The cost of kids’ sport is being flagged as an increasing burden and one that needs to be properly accounted for in family budgets, Western Sydney University academic Michelle Cull says.

The Australian Sports Commission reports that Australians are spending almost $11 billion a year on sport participation, fuelled in part by rising registration fees and a lack of government subsidies.

Cull, a leading academic in financial planning, says the cost of sports – up to $1500 a season, per child ­– is something families are struggling to cover, and that financial planners need to buld it into their money management models.

“That $1500 is per season,” Cull says. “If you have kids playing in the summer and the winter, you could double that cost per child.”

Of the 15 most popular organised sports, the most expensive, Cull’s research found, are golf ($1641), swimming ($1559), tennis ($1381) and cricket ($1142). Rugby league ($342) and netball ($435) are among the cheapest.

Cull says many parents are unaware of all the expenses involved in organised sporting activities, which is why they sometimes fall short financially.

“You’ve got a lot of different levels of costs, including club fees, association fees, state affiliation fees, insurance fees,” she explains. “And sometimes only the state fees are disclosed publicly, then parents get an invoice for extra club fees or whatever, and then you’ve got uniforms and equipment. It all adds up.”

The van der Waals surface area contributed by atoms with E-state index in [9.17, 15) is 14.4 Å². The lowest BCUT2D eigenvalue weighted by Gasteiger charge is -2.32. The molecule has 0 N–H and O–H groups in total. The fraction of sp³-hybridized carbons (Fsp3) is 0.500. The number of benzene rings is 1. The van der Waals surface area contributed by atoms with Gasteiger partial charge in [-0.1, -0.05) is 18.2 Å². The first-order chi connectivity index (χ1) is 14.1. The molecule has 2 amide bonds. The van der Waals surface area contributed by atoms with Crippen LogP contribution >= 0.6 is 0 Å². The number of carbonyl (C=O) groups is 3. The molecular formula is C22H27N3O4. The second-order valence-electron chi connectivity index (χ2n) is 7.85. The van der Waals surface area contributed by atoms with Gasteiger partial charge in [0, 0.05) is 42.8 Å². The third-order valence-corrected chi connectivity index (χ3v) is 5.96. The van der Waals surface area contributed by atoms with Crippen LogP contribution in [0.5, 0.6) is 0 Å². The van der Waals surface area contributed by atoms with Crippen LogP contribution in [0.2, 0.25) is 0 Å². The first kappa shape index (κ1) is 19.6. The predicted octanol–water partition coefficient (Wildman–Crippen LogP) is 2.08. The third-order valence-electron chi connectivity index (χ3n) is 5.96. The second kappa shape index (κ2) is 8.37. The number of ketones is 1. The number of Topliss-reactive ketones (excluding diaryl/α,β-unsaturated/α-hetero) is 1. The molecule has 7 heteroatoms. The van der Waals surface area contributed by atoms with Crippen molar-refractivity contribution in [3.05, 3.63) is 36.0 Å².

Cull says that instead of relying on the volunteers who run the clubs for cost information, advisers should be encouraging parents to lean on the network of parents already involved.

She also says there are other ways you can reduce the cost.

“Some clubs will have their own arrangements where people can donate second-hand uniforms,” Cull says. “Of course, you can also make friends with people to share equipment.”

Worryingly, Cull says it is common for families to go into debt in order to keep up with their kids’ sporting activities.

“What we found in our survey was that 10 per cent of the respondents had actually borrowed money outside of credit cards to pay for sports activities, and the average amount borrowed was $5000,” she explains. “Some of that borrowing may be related to representative sport, and I’d say some is related to equipment.”

Even more concerning is the trend for parents to use credit cards to fill the financial gaps – something Cull says the authorities are inadvertently promoting.

“35 per cent of respondents reported greater credit card debt due to sport fees, and my great concern is that when all the state bodies decided to implement a national online system, they set it up so you can only pay your fees with a credit card,” Cull says. “It’s not right, I don’t agree with that.”

The research, which Cull conducted with fellow academic Keith Parry, culminated in an article published on asking whether organised sport is becoming too expensive for everyday Australians. Cull notes that the research is now being extended Australia wide.

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